How shrink the shrouding mists before thy face,
As up thou spring’st to thy diurnal race!
How darkness chases darkness to the west,
As shades of light on light rise radiant from thy crest!
For thee, great source of strength, emblem of might,
In hours of darkest gloom there is no night.
Thou shinest on though clouds hide thee from sight,
And through each break thou sendest down thy light.

O greater Maker of this Thy great sun,
Give me the strength this one day’s race to run,
Fill me with light, fill me with sun-like strength,
Fill me with joy to rob the day its length.
Light from within, light that will outward shine,
Strength to make strong some weaker heart than mine,
Joy to make glad each soul that feels its touch;
Great Father of the sun, I ask this much.

This poem is in the public domain. Published in Poem-a-Day on June 28, 2015, by the Academy of American Poets.

I knew not who had wrought with skill so fine
    What I beheld; nor by what laws of art
    He had created life and love and heart
On canvas, from mere color, curve and line.
Silent I stood and made no move or sign;
    Not with the crowd, but reverently apart;
    Nor felt the power my rooted limbs to start,
But mutely gazed upon that face divine.

And over me the sense of beauty fell,
    As music over a raptured listener to
        The deep-voiced organ breathing out a hymn;
Or as on one who kneels, his beads to tell,
    There falls the aureate glory filtered through
        The windows in some old cathedral dim.

This poem is in the public domain. 

the hours fly quick on wings of clipped winds
like nonsense blown from mouths of hot air—
people—including my own—form syllables, suds,
words shot through pursed lips like greased sleaze
& bloom inside all these rooms dominated by television’s
babble sluicing idiot images invented in modern test tubes—
clones—blinking, slathering all over controlled airwaves
of an up-for-sale world, blinking a paucity of spirit,
so dance you leering ventriloquists, marionettes,
you greedy counterfeits, dance, dance, dance

Copyright © 2006 by Quincy Troupe. From The Architecture of Language (Coffee House Press, 2006). Reprinted from Split This Rock’s The Quarry: A Social Justice Poetry Database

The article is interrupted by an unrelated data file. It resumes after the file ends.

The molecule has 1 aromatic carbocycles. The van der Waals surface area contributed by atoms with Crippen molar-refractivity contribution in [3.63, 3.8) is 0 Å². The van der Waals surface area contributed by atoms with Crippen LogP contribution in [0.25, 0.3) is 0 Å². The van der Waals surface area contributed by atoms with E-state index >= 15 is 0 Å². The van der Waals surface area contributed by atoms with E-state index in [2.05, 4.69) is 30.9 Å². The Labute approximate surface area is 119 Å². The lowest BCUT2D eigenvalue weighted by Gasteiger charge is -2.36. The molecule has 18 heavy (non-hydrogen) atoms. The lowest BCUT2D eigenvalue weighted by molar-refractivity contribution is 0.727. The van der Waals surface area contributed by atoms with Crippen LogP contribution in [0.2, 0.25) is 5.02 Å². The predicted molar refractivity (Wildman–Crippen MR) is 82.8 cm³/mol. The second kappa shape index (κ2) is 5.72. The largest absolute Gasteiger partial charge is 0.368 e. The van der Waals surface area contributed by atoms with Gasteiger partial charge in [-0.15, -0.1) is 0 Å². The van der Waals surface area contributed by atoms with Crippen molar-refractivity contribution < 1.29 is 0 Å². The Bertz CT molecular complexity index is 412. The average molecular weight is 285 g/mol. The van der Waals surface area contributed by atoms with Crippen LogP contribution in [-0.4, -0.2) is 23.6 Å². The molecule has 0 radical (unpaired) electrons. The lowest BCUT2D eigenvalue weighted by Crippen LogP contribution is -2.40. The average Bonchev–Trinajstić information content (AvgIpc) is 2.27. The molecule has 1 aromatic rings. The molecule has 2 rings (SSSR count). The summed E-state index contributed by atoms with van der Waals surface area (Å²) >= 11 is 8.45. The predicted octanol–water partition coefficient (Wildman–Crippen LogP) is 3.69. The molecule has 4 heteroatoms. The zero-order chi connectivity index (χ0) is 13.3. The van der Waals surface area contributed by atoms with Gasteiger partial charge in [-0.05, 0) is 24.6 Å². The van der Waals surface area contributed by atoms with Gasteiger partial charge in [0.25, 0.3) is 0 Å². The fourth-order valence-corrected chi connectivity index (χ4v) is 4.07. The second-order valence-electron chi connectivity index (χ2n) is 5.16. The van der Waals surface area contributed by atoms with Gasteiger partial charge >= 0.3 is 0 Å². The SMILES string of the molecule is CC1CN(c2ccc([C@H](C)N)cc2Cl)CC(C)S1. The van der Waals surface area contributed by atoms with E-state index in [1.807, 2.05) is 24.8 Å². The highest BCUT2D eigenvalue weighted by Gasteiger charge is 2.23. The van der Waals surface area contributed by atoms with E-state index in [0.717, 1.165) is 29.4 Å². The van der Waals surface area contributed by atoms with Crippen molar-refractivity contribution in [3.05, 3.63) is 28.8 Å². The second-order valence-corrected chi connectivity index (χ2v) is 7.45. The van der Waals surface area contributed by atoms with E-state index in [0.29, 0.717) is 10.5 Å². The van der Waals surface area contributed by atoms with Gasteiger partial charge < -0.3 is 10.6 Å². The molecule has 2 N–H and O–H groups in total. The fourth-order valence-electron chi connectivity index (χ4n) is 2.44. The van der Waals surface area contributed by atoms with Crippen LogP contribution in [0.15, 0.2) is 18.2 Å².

The world begins at a kitchen table. No matter what, we must eat to live.

The gifts of earth are brought and prepared, set on the table. So it has been since creation, and it will go on.

We chase chickens or dogs away from it. Babies teethe at the corners. They scrape their knees under it.

It is here that children are given instructions on what it means to be human. We make men at it, we make women.

At this table we gossip, recall enemies and the ghosts of lovers.

Our dreams drink coffee with us as they put their arms around our children. They laugh with us at our poor falling-down selves and as we put ourselves back together once again at the table.

This table has been a house in the rain, an umbrella in the sun.

Wars have begun and ended at this table. It is a place to hide in the shadow of terror. A place to celebrate the terrible victory.

We have given birth on this table, and have prepared our parents for burial here.

At this table we sing with joy, with sorrow. We pray of suffering and remorse. We give thanks.

Perhaps the world will end at the kitchen table, while we are laughing and crying, eating of the last sweet bite.

From The Woman Who Fell From the Sky (W. W. Norton, 1994) by Joy Harjo. Copyright © 1994 by Joy Harjo. Used with permission of the author.

Hold fast to dreams 
For if dreams die
Life is a broken-winged bird
That cannot fly.

Hold fast to dreams
For when dreams go
Life is a barren field
Frozen with snow.

From The Collected Poems of Langston Hughes published by Alfred A. Knopf/Vintage. Copyright © 1994 by the Estate of Langston Hughes. Reprinted by permission of Harold Ober Associates Incorporated. All rights reserved.

Loud laughers in the hands of Fate—
           My People.
Ladies’ maids,
Nurses of babies,
Loaders of ships,
Comedians in vaudeville
And band-men in circuses—
Dream-singers all,
Story-tellers all.
God! What dancers!
God! What singers!
Singers and dancers,
Dancers and laughers.
Yes, laughers….laughers…..laughers—
Loud-mouthed laughers in the hands of Fate.

This poem is in the public domain. Published in Poem-a-Day on June 20, 2020, by the Academy of American Poets.

Northern black
boy traveling
with empty belly;
these are the American
shanties, and fine
big houses, a sad
on a poor man’s tongue
land of cotton and trouble
night sweet as dusk
on its gentle people
until today,
was just a place
where the train
had to stop
and the Southern
was beautiful
I traveled
from Memphis to Georgia
drinking my whiskey
singing my blues

From Folks Like Me (Zoland Books, 1993) by Sam Cornish. Copyright © 1993 by Sam Cornish. Used with permission of the author.